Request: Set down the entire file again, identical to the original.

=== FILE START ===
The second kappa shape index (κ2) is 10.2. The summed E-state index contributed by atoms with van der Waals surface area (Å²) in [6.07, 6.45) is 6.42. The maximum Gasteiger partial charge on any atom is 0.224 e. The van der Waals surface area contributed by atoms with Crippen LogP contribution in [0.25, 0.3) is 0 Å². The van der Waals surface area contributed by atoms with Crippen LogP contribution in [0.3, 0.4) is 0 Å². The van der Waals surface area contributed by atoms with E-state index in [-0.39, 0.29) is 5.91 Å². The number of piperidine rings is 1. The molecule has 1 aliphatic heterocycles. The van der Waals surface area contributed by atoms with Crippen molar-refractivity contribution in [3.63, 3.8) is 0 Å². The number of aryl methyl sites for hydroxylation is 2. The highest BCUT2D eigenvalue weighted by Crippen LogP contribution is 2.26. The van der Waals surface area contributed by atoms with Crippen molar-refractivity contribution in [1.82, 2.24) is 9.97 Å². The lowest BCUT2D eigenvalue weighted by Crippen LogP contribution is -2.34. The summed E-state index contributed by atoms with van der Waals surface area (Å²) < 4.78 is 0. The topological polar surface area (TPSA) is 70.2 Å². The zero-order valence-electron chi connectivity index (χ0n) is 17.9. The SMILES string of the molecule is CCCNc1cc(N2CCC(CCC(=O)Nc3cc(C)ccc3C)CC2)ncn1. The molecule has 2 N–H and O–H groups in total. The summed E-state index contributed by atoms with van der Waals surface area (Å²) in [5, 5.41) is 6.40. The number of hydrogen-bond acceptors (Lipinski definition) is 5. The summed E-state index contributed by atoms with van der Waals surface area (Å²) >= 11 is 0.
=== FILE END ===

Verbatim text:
The second kappa shape index (κ2) is 10.2. The summed E-state index contributed by atoms with van der Waals surface area (Å²) in [6.07, 6.45) is 6.42. The maximum Gasteiger partial charge on any atom is 0.224 e. The van der Waals surface area contributed by atoms with Crippen LogP contribution in [0.25, 0.3) is 0 Å². The van der Waals surface area contributed by atoms with Crippen LogP contribution in [0.3, 0.4) is 0 Å². The van der Waals surface area contributed by atoms with E-state index in [-0.39, 0.29) is 5.91 Å². The number of piperidine rings is 1. The molecule has 1 aliphatic heterocycles. The van der Waals surface area contributed by atoms with Crippen molar-refractivity contribution in [3.63, 3.8) is 0 Å². The number of aryl methyl sites for hydroxylation is 2. The highest BCUT2D eigenvalue weighted by Crippen LogP contribution is 2.26. The van der Waals surface area contributed by atoms with Crippen molar-refractivity contribution in [1.82, 2.24) is 9.97 Å². The lowest BCUT2D eigenvalue weighted by Crippen LogP contribution is -2.34. The summed E-state index contributed by atoms with van der Waals surface area (Å²) < 4.78 is 0. The topological polar surface area (TPSA) is 70.2 Å². The zero-order valence-electron chi connectivity index (χ0n) is 17.9. The SMILES string of the molecule is CCCNc1cc(N2CCC(CCC(=O)Nc3cc(C)ccc3C)CC2)ncn1. The molecule has 2 N–H and O–H groups in total. The summed E-state index contributed by atoms with van der Waals surface area (Å²) in [5, 5.41) is 6.40. The number of hydrogen-bond acceptors (Lipinski definition) is 5. The summed E-state index contributed by atoms with van der Waals surface area (Å²) >= 11 is 0.